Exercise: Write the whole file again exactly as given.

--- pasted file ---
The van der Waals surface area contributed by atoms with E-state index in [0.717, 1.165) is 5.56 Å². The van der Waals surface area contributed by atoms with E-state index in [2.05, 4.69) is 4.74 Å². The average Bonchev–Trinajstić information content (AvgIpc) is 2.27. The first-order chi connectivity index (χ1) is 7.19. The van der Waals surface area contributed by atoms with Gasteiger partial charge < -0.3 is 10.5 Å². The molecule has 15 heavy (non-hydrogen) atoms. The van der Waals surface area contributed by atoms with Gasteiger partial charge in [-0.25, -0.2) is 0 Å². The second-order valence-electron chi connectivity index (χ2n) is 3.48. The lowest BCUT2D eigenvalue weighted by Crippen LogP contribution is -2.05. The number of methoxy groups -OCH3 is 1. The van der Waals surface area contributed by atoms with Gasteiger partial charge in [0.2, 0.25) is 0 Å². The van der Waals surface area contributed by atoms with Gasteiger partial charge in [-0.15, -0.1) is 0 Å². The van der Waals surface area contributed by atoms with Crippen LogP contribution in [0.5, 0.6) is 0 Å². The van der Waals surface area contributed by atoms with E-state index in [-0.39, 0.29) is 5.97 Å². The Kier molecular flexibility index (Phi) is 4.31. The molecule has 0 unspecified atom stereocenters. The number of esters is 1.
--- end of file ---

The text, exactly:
The van der Waals surface area contributed by atoms with E-state index in [0.717, 1.165) is 5.56 Å². The van der Waals surface area contributed by atoms with E-state index in [2.05, 4.69) is 4.74 Å². The average Bonchev–Trinajstić information content (AvgIpc) is 2.27. The first-order chi connectivity index (χ1) is 7.19. The van der Waals surface area contributed by atoms with Gasteiger partial charge < -0.3 is 10.5 Å². The molecule has 15 heavy (non-hydrogen) atoms. The van der Waals surface area contributed by atoms with Gasteiger partial charge in [-0.25, -0.2) is 0 Å². The second-order valence-electron chi connectivity index (χ2n) is 3.48. The lowest BCUT2D eigenvalue weighted by Crippen LogP contribution is -2.05. The number of methoxy groups -OCH3 is 1. The van der Waals surface area contributed by atoms with Gasteiger partial charge in [0.2, 0.25) is 0 Å². The van der Waals surface area contributed by atoms with Gasteiger partial charge in [-0.15, -0.1) is 0 Å². The van der Waals surface area contributed by atoms with Crippen LogP contribution in [0.5, 0.6) is 0 Å². The van der Waals surface area contributed by atoms with E-state index in [-0.39, 0.29) is 5.97 Å². The Kier molecular flexibility index (Phi) is 4.31. The molecule has 0 unspecified atom stereocenters. The number of esters is 1.